Trump is Being Brutally Honest When he Says he Does Not Seek Iranian Regime Change

While it has been the abstract goal of every US president since Carter to reverse the tide that is the Islamic Revolution in Iran, no US leader has launched a traditional war against a former ally turned adversary forty years ago this year.

Due to Donald Trump’s close relationship with the virulently anti-Iranian Benjamin Netanyahu and likewise due to the overbearing presence of anti-Iranian hawkish elements in the White House including National Security Adviser John Bolton and Secretary of State Mike Pompeo, many had assumed that a major regime change war on Iran was a matter of “when” rather than “if”.

Yesterday however, Donald Trump confirmed that it is not even a matter of “if” when he stated that regime change is not the goal of the economy and diplomatic campaign against Iran. Trump further elaborated, stating “we’ll make a deal” – a reference to the fact that Trump seeks a new nuclear deal with Iran to replace the Obama era JCPOA that Trump has withdrawn from.

There is a clear reason why Trump does not want regime change in Iran and it has nothing to do with Trump having a soft spot for the Islamic Revolution. The clear modus operandi of the Trump administration is not military engagement but economic warfare. This economic warfare has been launched against traditional “enemies” (Russia, Iran, DPRK, Venezuela), “rivals” (China) and even allies (Japan, South Korea, Canada, Mexico, European Union).

In a surrealistic inversion of Melian Dialogue, for the Trump White House, the economic war strategy is to “do against our allies as much as we can get away with and do against our enemies all that is possible”. Thus, the main reason that Trump does not want regime change in Iran is because one cannot sanction or tariff a country whose fledgling new regime would owe its existence to America.

In other words, if for example the Iranian Monarchists who run a kind of shadow Iranian regime from the comforts of Los Angeles were to be installed in Tehran after a would-be overthrow of the Islamic Revolution, this would be one more country that the US would have to play nice with economically.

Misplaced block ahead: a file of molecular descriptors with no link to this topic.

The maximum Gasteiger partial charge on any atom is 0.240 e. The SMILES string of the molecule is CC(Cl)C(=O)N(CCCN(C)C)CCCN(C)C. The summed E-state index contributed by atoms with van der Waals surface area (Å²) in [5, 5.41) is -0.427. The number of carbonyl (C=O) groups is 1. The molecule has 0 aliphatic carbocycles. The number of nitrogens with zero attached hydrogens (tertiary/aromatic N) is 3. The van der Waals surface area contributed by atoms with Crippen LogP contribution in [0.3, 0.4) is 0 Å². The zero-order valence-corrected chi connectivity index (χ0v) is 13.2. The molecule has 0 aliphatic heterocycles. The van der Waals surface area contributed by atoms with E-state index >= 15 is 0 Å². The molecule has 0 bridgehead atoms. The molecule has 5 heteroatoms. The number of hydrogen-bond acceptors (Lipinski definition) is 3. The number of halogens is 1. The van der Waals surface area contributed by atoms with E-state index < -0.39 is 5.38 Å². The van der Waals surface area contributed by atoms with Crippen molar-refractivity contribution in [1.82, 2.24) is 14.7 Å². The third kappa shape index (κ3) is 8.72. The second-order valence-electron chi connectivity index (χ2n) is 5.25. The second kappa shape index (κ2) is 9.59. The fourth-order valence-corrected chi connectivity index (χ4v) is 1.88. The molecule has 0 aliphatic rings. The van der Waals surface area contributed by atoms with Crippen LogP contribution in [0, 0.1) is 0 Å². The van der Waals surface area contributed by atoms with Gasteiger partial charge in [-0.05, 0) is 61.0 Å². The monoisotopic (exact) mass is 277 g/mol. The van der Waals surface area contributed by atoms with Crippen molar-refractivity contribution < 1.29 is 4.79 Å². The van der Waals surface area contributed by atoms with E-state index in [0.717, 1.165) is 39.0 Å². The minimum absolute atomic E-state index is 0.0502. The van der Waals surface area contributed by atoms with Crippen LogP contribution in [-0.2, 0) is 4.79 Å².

For Trump, playing nice economically is not the means on which to build a friendship but the result of a long period of strained relations. For Trump, economic relations a something akin to Dante’s Divine Comedy in which one needs to go through hell (“Little Rocket Man will be destroyed) and purgatory (“the toughest sanctions ever”) before one can finally get to paradise which in reality means a restoration of something approximating normal or near normal trading relations.

Because of this, Trump counter intuitively prefers dealing with countries that are unabashed enemies of the United States because it means there is little internal pressure to rapidly strike a deal which would result in economic normalcy. On this sliding scale, Iran is firmly on the far reaches of the “enemy” side. China is in the middle because while much of the US military-industrial complex resents China, the US private sector is incredibly reliant on China. Finally, when it comes to countries like Canada, Mexico and those in the EU, there is a great deal of pressure on Trump to make economic deals and this is pressure that Trump clearly does not enjoy, not least since he uses the language of economic warfare against entities like the EU that is sometimes even stronger than that deployed against China.

Thus, in an age of dishonesty being the rule rather than the exception, Donald Trump’s remarks about Iran are actually refreshingly honest – albeit not for the reasons that one might assume.

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